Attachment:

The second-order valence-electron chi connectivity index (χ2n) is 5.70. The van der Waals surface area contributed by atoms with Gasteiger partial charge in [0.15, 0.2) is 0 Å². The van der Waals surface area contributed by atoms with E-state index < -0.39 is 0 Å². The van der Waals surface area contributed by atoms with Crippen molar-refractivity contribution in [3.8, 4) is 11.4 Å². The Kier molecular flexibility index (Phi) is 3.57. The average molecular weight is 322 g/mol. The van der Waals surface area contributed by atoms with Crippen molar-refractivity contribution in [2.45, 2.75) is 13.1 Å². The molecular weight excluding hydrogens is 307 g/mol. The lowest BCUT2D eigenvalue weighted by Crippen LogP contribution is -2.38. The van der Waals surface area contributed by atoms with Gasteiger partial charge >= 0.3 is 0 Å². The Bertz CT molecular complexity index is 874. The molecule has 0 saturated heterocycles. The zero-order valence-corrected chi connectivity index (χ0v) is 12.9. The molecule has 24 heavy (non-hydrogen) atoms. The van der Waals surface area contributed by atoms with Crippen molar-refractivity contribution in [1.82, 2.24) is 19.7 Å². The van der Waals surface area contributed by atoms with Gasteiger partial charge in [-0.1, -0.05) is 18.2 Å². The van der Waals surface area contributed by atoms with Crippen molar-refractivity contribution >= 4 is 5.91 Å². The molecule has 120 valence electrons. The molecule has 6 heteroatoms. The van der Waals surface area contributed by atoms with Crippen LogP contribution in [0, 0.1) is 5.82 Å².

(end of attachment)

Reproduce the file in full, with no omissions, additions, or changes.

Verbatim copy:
The second-order valence-electron chi connectivity index (χ2n) is 5.70. The van der Waals surface area contributed by atoms with Gasteiger partial charge in [0.15, 0.2) is 0 Å². The van der Waals surface area contributed by atoms with E-state index < -0.39 is 0 Å². The van der Waals surface area contributed by atoms with Crippen molar-refractivity contribution in [3.8, 4) is 11.4 Å². The Kier molecular flexibility index (Phi) is 3.57. The average molecular weight is 322 g/mol. The van der Waals surface area contributed by atoms with Crippen molar-refractivity contribution in [2.45, 2.75) is 13.1 Å². The molecular weight excluding hydrogens is 307 g/mol. The lowest BCUT2D eigenvalue weighted by Crippen LogP contribution is -2.38. The van der Waals surface area contributed by atoms with Gasteiger partial charge >= 0.3 is 0 Å². The Bertz CT molecular complexity index is 874. The molecule has 0 saturated heterocycles. The zero-order valence-corrected chi connectivity index (χ0v) is 12.9. The molecule has 24 heavy (non-hydrogen) atoms. The van der Waals surface area contributed by atoms with Crippen molar-refractivity contribution in [1.82, 2.24) is 19.7 Å². The van der Waals surface area contributed by atoms with Gasteiger partial charge in [-0.1, -0.05) is 18.2 Å². The van der Waals surface area contributed by atoms with Crippen molar-refractivity contribution >= 4 is 5.91 Å². The molecule has 120 valence electrons. The molecule has 6 heteroatoms. The van der Waals surface area contributed by atoms with Crippen LogP contribution in [0, 0.1) is 5.82 Å².